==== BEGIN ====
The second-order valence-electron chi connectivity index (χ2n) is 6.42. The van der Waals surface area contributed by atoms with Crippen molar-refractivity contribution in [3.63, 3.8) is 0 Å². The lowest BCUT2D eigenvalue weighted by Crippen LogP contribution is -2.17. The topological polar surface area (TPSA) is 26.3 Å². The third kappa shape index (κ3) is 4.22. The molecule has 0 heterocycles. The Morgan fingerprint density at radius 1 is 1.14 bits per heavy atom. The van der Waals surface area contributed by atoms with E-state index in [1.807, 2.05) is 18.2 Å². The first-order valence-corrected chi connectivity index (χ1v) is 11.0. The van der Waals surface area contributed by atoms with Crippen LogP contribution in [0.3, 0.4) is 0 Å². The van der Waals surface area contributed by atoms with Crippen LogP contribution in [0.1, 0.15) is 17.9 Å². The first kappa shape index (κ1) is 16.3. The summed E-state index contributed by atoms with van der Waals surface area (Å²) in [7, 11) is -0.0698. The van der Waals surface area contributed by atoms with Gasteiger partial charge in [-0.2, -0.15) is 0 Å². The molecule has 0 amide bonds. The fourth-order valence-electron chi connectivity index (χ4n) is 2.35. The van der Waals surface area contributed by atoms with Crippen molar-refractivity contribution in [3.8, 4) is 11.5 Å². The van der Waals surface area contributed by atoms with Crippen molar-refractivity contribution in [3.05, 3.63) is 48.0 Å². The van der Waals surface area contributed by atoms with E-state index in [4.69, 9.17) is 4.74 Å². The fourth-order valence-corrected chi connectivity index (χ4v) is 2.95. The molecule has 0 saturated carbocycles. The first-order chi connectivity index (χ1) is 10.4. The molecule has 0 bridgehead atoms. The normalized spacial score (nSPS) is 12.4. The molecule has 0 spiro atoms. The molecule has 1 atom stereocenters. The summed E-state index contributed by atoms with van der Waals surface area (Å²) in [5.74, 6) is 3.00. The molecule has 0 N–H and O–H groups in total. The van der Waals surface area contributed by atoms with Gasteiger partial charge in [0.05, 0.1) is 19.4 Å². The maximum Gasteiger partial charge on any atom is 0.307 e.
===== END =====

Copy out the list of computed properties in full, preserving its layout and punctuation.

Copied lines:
The second-order valence-electron chi connectivity index (χ2n) is 6.42. The van der Waals surface area contributed by atoms with Crippen molar-refractivity contribution in [3.63, 3.8) is 0 Å². The lowest BCUT2D eigenvalue weighted by Crippen LogP contribution is -2.17. The topological polar surface area (TPSA) is 26.3 Å². The third kappa shape index (κ3) is 4.22. The molecule has 0 heterocycles. The Morgan fingerprint density at radius 1 is 1.14 bits per heavy atom. The van der Waals surface area contributed by atoms with E-state index in [1.807, 2.05) is 18.2 Å². The first-order valence-corrected chi connectivity index (χ1v) is 11.0. The van der Waals surface area contributed by atoms with Crippen LogP contribution in [0.3, 0.4) is 0 Å². The van der Waals surface area contributed by atoms with Crippen LogP contribution in [0.1, 0.15) is 17.9 Å². The first kappa shape index (κ1) is 16.3. The summed E-state index contributed by atoms with van der Waals surface area (Å²) in [7, 11) is -0.0698. The van der Waals surface area contributed by atoms with Gasteiger partial charge in [-0.2, -0.15) is 0 Å². The molecule has 0 amide bonds. The fourth-order valence-electron chi connectivity index (χ4n) is 2.35. The van der Waals surface area contributed by atoms with Crippen molar-refractivity contribution in [3.8, 4) is 11.5 Å². The van der Waals surface area contributed by atoms with Crippen molar-refractivity contribution in [3.05, 3.63) is 48.0 Å². The van der Waals surface area contributed by atoms with E-state index in [4.69, 9.17) is 4.74 Å². The fourth-order valence-corrected chi connectivity index (χ4v) is 2.95. The molecule has 0 saturated carbocycles. The first-order chi connectivity index (χ1) is 10.4. The molecule has 0 bridgehead atoms. The normalized spacial score (nSPS) is 12.4. The molecule has 0 spiro atoms. The molecule has 1 atom stereocenters. The summed E-state index contributed by atoms with van der Waals surface area (Å²) in [5.74, 6) is 3.00. The molecule has 0 N–H and O–H groups in total. The van der Waals surface area contributed by atoms with Gasteiger partial charge in [0.05, 0.1) is 19.4 Å². The maximum Gasteiger partial charge on any atom is 0.307 e.